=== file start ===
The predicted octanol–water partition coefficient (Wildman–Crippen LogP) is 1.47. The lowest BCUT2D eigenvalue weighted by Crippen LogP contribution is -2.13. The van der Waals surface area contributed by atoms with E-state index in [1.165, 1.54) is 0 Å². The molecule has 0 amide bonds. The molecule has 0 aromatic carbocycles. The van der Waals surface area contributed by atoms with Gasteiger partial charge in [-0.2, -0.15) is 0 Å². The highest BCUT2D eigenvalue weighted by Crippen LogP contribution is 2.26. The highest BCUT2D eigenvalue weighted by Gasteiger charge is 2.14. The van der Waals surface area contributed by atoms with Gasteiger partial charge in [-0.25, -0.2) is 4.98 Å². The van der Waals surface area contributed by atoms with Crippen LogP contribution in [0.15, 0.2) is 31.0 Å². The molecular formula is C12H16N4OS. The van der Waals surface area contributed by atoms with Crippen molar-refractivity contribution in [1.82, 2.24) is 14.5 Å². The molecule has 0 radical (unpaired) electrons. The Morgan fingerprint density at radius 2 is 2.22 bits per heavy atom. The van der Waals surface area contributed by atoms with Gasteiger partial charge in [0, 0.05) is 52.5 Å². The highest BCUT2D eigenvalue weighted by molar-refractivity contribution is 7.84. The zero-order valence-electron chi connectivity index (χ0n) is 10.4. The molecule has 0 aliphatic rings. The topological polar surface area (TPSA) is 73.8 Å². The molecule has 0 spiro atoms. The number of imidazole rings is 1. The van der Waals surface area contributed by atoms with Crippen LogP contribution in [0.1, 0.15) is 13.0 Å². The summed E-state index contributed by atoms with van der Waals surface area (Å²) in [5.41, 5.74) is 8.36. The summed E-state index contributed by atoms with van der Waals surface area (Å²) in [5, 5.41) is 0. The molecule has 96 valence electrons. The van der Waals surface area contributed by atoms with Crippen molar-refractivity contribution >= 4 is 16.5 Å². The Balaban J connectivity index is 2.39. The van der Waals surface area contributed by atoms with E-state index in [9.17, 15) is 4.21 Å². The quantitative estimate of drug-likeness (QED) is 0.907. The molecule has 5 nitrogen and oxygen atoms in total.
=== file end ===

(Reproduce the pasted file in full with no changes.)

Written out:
The predicted octanol–water partition coefficient (Wildman–Crippen LogP) is 1.47. The lowest BCUT2D eigenvalue weighted by Crippen LogP contribution is -2.13. The van der Waals surface area contributed by atoms with E-state index in [1.165, 1.54) is 0 Å². The molecule has 0 amide bonds. The molecule has 0 aromatic carbocycles. The van der Waals surface area contributed by atoms with Gasteiger partial charge in [-0.2, -0.15) is 0 Å². The highest BCUT2D eigenvalue weighted by Crippen LogP contribution is 2.26. The highest BCUT2D eigenvalue weighted by Gasteiger charge is 2.14. The van der Waals surface area contributed by atoms with Gasteiger partial charge in [-0.25, -0.2) is 4.98 Å². The van der Waals surface area contributed by atoms with Crippen LogP contribution in [0.15, 0.2) is 31.0 Å². The molecular formula is C12H16N4OS. The van der Waals surface area contributed by atoms with Crippen molar-refractivity contribution in [1.82, 2.24) is 14.5 Å². The molecule has 0 radical (unpaired) electrons. The Morgan fingerprint density at radius 2 is 2.22 bits per heavy atom. The van der Waals surface area contributed by atoms with Gasteiger partial charge in [0, 0.05) is 52.5 Å². The highest BCUT2D eigenvalue weighted by molar-refractivity contribution is 7.84. The zero-order valence-electron chi connectivity index (χ0n) is 10.4. The molecule has 0 aliphatic rings. The topological polar surface area (TPSA) is 73.8 Å². The molecule has 0 spiro atoms. The number of imidazole rings is 1. The van der Waals surface area contributed by atoms with Crippen LogP contribution in [0.1, 0.15) is 13.0 Å². The summed E-state index contributed by atoms with van der Waals surface area (Å²) in [5.41, 5.74) is 8.36. The summed E-state index contributed by atoms with van der Waals surface area (Å²) in [5, 5.41) is 0. The molecule has 96 valence electrons. The van der Waals surface area contributed by atoms with Crippen molar-refractivity contribution >= 4 is 16.5 Å². The Balaban J connectivity index is 2.39. The van der Waals surface area contributed by atoms with E-state index in [9.17, 15) is 4.21 Å². The quantitative estimate of drug-likeness (QED) is 0.907. The molecule has 5 nitrogen and oxygen atoms in total.